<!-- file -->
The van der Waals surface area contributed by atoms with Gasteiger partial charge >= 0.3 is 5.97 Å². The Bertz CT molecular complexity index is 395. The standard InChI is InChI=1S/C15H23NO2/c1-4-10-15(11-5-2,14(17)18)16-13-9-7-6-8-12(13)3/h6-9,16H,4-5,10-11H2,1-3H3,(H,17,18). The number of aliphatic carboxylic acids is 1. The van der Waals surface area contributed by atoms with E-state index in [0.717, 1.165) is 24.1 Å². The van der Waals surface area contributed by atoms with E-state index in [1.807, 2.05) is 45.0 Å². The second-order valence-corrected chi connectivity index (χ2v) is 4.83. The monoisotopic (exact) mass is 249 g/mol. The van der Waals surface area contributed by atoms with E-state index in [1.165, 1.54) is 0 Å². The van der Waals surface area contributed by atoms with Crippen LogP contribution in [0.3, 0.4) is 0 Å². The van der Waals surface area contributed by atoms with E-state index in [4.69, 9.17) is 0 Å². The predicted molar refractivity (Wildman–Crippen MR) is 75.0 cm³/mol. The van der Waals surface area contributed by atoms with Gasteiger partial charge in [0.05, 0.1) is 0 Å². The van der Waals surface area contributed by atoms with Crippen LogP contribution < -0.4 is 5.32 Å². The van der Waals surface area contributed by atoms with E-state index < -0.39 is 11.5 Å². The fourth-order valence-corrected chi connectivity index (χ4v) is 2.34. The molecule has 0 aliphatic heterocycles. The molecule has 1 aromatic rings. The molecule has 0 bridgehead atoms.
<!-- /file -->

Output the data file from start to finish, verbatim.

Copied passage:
The van der Waals surface area contributed by atoms with Gasteiger partial charge >= 0.3 is 5.97 Å². The Bertz CT molecular complexity index is 395. The standard InChI is InChI=1S/C15H23NO2/c1-4-10-15(11-5-2,14(17)18)16-13-9-7-6-8-12(13)3/h6-9,16H,4-5,10-11H2,1-3H3,(H,17,18). The number of aliphatic carboxylic acids is 1. The van der Waals surface area contributed by atoms with E-state index in [0.717, 1.165) is 24.1 Å². The van der Waals surface area contributed by atoms with E-state index in [1.807, 2.05) is 45.0 Å². The second-order valence-corrected chi connectivity index (χ2v) is 4.83. The monoisotopic (exact) mass is 249 g/mol. The van der Waals surface area contributed by atoms with E-state index in [1.165, 1.54) is 0 Å². The van der Waals surface area contributed by atoms with Crippen LogP contribution in [0.3, 0.4) is 0 Å². The van der Waals surface area contributed by atoms with E-state index in [4.69, 9.17) is 0 Å². The predicted molar refractivity (Wildman–Crippen MR) is 75.0 cm³/mol. The van der Waals surface area contributed by atoms with Gasteiger partial charge in [0.05, 0.1) is 0 Å². The van der Waals surface area contributed by atoms with Crippen LogP contribution < -0.4 is 5.32 Å². The van der Waals surface area contributed by atoms with E-state index < -0.39 is 11.5 Å². The fourth-order valence-corrected chi connectivity index (χ4v) is 2.34. The molecule has 0 aliphatic heterocycles. The molecule has 1 aromatic rings. The molecule has 0 bridgehead atoms.